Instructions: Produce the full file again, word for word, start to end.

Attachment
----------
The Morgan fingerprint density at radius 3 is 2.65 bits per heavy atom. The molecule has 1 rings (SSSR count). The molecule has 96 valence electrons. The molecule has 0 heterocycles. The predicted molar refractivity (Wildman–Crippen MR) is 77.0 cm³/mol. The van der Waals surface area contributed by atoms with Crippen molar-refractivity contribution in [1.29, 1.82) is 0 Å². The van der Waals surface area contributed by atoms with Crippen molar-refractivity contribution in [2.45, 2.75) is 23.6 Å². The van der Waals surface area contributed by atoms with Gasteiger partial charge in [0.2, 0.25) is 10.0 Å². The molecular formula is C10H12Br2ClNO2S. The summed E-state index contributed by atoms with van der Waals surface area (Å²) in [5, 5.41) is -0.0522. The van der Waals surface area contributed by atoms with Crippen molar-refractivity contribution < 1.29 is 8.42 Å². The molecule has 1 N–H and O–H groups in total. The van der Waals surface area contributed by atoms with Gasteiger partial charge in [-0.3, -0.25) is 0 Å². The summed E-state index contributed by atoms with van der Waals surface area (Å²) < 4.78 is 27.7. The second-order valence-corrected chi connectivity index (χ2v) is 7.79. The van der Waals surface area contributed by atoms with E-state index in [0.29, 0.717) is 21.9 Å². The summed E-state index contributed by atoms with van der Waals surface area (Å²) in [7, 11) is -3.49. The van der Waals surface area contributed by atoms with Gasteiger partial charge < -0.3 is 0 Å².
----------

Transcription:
The Morgan fingerprint density at radius 3 is 2.65 bits per heavy atom. The molecule has 1 rings (SSSR count). The molecule has 96 valence electrons. The molecule has 0 heterocycles. The predicted molar refractivity (Wildman–Crippen MR) is 77.0 cm³/mol. The van der Waals surface area contributed by atoms with Crippen molar-refractivity contribution in [1.29, 1.82) is 0 Å². The van der Waals surface area contributed by atoms with Crippen molar-refractivity contribution in [2.45, 2.75) is 23.6 Å². The van der Waals surface area contributed by atoms with Gasteiger partial charge in [0.2, 0.25) is 10.0 Å². The molecular formula is C10H12Br2ClNO2S. The summed E-state index contributed by atoms with van der Waals surface area (Å²) in [5, 5.41) is -0.0522. The van der Waals surface area contributed by atoms with Crippen molar-refractivity contribution < 1.29 is 8.42 Å². The molecule has 1 N–H and O–H groups in total. The van der Waals surface area contributed by atoms with Gasteiger partial charge in [-0.3, -0.25) is 0 Å². The summed E-state index contributed by atoms with van der Waals surface area (Å²) < 4.78 is 27.7. The second-order valence-corrected chi connectivity index (χ2v) is 7.79. The van der Waals surface area contributed by atoms with E-state index in [0.29, 0.717) is 21.9 Å². The summed E-state index contributed by atoms with van der Waals surface area (Å²) in [7, 11) is -3.49. The van der Waals surface area contributed by atoms with Gasteiger partial charge < -0.3 is 0 Å².